As complaints pile up, Greenwich looks at limiting short-term rentals like Airbnb
Greenwich, Connecticut, is looking to get more strict with short-term rentals after dealing for months with complaints from neighbors of these properties. The town's proximity to New York City makes its Airbnb and other fast lodging options popular choices.
At a recent meeting, members of the town’s Planning and Zoning Commission drafted the new rules for landlords. Katie DeLuca, the town planning director, said Greenwich wants to redefine what it considers to be a short term rental and limit how long guests can stay.
“We decided that what would be best for Greenwich would be to simply define it and to define what it is not,” DeLuca said. “So, what we did along those lines is we defined it as a temporary rental of partner all of residential property for fewer than 30 consecutive nights in a row in all zones provided that there's a certificate of occupancy.”
“It is not for parties, receptions, weddings, filming, photoshoots, corporate retreats and fundraising,” she said.
Short-term rentals have been a hot debate in Connecticut towns.
In late 2020, Greenwich held a workshop on short-term rentals where residents had complaints. Since then, town planners have been looking into what other cities have been doing with short-term rentals in their communities.
Hartford and West Haven have already enforced stricter regulations on short term rentals. New London and Stamford have plans of their own, too.
“I do know that people have gone as far as doing nothing all the way to having a registration system where people with short-term rentals have to register the rental,” DeLuca said. “There's other instances where people are only able to rent out a certain number of times a year.”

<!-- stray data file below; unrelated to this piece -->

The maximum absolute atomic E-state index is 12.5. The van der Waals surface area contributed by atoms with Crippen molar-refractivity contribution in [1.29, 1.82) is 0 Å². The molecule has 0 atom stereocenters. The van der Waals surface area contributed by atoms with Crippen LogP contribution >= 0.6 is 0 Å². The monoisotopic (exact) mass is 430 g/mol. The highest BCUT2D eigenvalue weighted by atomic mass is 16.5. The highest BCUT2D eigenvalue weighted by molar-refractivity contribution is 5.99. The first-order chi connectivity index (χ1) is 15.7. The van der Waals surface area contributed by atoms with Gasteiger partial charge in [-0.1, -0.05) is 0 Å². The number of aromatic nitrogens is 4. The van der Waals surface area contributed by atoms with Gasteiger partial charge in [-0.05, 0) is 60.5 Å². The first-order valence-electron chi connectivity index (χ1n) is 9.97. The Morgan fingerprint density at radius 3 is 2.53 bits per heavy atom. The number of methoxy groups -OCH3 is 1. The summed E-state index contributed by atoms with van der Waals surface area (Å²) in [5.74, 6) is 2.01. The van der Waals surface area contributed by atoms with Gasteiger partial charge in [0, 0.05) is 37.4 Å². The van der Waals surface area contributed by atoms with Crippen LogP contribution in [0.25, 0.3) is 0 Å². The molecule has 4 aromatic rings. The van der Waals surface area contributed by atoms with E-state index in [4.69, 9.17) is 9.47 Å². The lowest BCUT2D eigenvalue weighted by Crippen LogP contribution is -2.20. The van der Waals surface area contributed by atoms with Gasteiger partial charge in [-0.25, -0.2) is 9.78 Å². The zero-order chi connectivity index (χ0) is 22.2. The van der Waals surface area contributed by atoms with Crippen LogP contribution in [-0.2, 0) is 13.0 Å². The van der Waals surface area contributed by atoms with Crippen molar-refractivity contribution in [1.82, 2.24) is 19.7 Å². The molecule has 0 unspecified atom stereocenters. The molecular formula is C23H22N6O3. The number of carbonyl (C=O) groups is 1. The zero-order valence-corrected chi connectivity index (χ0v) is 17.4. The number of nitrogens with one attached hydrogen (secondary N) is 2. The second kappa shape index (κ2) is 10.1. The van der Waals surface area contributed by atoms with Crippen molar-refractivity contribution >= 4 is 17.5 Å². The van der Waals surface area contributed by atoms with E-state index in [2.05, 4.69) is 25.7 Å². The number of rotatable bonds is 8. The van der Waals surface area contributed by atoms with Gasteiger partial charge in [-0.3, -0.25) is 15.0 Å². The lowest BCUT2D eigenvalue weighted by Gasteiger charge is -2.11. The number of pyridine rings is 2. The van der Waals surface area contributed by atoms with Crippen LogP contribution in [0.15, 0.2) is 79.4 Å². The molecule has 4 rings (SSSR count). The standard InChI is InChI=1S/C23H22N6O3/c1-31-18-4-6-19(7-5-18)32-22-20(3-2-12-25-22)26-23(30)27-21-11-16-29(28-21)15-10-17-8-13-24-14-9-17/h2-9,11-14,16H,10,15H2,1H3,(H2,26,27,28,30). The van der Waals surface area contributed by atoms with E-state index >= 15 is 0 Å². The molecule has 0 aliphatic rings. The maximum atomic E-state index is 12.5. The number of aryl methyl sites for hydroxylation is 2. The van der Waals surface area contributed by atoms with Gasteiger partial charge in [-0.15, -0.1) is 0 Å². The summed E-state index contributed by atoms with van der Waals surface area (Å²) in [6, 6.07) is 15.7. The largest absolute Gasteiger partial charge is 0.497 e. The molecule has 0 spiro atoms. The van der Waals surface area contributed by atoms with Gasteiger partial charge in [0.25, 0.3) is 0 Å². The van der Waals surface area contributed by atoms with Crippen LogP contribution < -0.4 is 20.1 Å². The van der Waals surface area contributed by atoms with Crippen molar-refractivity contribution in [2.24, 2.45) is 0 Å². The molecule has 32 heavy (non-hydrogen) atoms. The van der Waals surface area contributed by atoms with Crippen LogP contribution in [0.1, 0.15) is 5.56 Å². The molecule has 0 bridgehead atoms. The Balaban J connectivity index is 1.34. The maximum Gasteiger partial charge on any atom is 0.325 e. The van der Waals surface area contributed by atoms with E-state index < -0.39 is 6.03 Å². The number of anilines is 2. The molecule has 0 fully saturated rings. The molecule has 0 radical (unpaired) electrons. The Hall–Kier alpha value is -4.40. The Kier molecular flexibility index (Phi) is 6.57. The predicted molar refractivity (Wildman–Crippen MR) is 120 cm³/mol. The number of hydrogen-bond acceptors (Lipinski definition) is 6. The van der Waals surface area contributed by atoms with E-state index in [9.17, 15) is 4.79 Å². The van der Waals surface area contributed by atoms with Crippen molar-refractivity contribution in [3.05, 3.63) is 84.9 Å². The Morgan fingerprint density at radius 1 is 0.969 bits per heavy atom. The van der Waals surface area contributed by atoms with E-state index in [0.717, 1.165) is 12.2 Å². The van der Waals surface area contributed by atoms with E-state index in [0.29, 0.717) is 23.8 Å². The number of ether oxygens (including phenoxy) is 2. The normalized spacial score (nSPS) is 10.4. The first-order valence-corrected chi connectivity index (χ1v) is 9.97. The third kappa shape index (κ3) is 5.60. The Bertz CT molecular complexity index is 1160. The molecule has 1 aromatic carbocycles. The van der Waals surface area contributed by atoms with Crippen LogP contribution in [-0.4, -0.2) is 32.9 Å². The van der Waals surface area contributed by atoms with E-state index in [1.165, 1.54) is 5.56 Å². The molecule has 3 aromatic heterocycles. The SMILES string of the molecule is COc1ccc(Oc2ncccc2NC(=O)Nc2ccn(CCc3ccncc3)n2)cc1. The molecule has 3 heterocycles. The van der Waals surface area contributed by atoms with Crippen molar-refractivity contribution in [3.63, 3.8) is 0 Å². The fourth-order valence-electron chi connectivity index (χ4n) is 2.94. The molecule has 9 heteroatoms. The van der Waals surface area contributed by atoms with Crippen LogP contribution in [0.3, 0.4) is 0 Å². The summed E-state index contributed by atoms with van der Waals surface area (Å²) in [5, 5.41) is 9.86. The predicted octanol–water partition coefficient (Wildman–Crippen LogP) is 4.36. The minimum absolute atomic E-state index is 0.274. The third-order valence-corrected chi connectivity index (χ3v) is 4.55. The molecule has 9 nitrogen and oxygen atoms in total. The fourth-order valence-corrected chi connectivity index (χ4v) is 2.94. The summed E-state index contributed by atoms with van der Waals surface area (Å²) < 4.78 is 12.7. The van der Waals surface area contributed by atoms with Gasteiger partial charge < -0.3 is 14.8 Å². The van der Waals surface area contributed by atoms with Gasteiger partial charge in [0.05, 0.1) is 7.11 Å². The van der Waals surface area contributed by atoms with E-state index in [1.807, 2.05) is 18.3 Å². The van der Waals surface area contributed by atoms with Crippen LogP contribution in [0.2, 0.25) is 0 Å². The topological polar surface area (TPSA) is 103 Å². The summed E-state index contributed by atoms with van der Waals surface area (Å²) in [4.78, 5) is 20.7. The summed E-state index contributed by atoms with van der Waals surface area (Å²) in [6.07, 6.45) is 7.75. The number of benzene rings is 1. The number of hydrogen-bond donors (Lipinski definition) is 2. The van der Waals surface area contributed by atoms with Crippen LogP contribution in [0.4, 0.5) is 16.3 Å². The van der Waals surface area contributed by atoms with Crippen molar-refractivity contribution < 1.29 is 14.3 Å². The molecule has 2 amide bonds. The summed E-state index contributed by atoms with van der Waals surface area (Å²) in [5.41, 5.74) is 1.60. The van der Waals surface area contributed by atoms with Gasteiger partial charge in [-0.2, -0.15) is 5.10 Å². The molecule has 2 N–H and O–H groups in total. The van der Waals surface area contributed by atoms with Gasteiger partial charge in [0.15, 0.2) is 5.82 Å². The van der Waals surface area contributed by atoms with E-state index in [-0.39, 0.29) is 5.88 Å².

According to Airbnb, Greenwich has about 300 short-term rental properties. The average nightly price in Greenwich is around $213 per night.
Manny Capellan, public policy manager for Airbnb, said they expect anyone who uses the online rental marketplace to find a place to stay or to rent their homes to follow local laws. He said the company also provides towns and cities a Neighborhood Support Line and offers an online portal for law enforcement.
“We look forward to working with Greenwich officials as they develop short-term rental policies and have taken a number of industry-leading steps to ensure the safety and security of our community — including banning 'party houses' and parties,” Capellan said in a statement.
Other popular Airbnb spots near Manhattan and the Hamptons have also limited short-term rentals because of pressure from local residents.
“We did hear of the other options that people were pursuing,” DeLuca said. “None of which seemed to be appropriate for us since they seemed to take it to places that we just didn't think were necessary based on the number of complaints we were getting.”